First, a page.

So, as CPR Member Scholars Rena Steinzor and Sidney Shapiro point out in a forthcoming book, The People’s Agents: Reviving Health, Safety and Environmental Potection, when Mattel was importing its millions of lead-laden and small-magnet-bearing toys, CPSC had all of 15 inspectors in the whole country spot-checking billions of imports, and exactly one employee testing toys – and that only by dropping them on the floor to see if and how they shattered.
To make matters unbearably worse, corporate lawyers, with a boost from CPSC itself, have begun arguing in court that CPSC regulations preempt litigation filed by victims of unsafe products. If CPSC hasn’t banned a product, manufacturers would have us believe, then victims can’t sue for harm the products may cause. It’s a sorry legal argument, and it makes for even worse policymaking. Such litigation helps the public learn about unsafe products, helps provide CPSC with valuable information it could use to regulate if it were so inclined, and gives companies like Mattel added incentive to make sure their products are safe – even if they’re imported.
As it happens, last week, Mattel reached a settlement with 39 states over the unsafe toys, agreeing to shell out $12 million to end state enforcement actions. The company still faces lawsuits from parents of children harmed by the toys, who will get not a penny of the $12 million, and need to sue on their own to recover damages. Those are precisely the sorts of suits that the industry is now taking aim at with its preemption arguments.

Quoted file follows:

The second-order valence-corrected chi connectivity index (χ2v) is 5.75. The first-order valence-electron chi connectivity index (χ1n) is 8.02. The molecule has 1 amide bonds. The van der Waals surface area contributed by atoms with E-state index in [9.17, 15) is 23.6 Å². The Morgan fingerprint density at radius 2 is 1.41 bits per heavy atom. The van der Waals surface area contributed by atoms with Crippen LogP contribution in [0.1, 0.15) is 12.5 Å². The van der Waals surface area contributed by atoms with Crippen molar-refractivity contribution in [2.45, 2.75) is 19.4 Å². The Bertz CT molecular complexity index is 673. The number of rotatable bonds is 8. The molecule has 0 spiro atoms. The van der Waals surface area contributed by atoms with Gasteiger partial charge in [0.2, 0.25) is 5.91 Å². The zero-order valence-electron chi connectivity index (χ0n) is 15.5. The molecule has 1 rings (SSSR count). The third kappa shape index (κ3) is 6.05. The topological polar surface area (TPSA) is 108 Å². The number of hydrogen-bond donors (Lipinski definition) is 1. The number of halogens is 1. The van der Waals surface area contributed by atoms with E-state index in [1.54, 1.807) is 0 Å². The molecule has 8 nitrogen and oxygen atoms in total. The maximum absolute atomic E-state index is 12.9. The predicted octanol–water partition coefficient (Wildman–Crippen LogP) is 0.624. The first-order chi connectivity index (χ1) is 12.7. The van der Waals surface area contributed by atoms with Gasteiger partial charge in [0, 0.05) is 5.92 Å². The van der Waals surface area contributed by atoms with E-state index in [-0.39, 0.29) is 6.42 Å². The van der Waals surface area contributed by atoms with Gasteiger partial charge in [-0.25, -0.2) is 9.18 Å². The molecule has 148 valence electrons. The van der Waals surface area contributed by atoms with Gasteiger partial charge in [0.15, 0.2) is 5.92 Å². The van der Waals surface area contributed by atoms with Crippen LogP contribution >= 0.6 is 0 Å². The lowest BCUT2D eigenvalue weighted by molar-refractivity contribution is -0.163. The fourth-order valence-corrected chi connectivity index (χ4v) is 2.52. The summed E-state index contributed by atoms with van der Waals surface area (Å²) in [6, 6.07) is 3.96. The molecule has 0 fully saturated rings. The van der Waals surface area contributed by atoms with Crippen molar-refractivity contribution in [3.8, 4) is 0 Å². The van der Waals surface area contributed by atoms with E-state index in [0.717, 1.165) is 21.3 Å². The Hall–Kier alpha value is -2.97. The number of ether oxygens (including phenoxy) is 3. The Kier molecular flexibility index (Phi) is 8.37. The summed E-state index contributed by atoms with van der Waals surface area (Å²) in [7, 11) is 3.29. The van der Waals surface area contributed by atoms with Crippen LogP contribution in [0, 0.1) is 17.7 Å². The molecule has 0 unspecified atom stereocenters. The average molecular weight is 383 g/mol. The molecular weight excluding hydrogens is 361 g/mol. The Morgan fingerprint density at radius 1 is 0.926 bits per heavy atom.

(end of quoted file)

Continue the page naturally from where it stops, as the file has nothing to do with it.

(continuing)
The hard truth here is that while many Americans imagine that products on American shelves are safe, the agency charged with making that so lacks the resources and structure to do the job, and manufacturers – with help from CPSC itself – are working hard to make sure they are unaccountable in court. For all those reasons, it’s a pity that Mattel got away with as little media damage as it did. If the media had given it the share of the blame it deserved, the company might now be a poster child for a stronger product safety enforcement.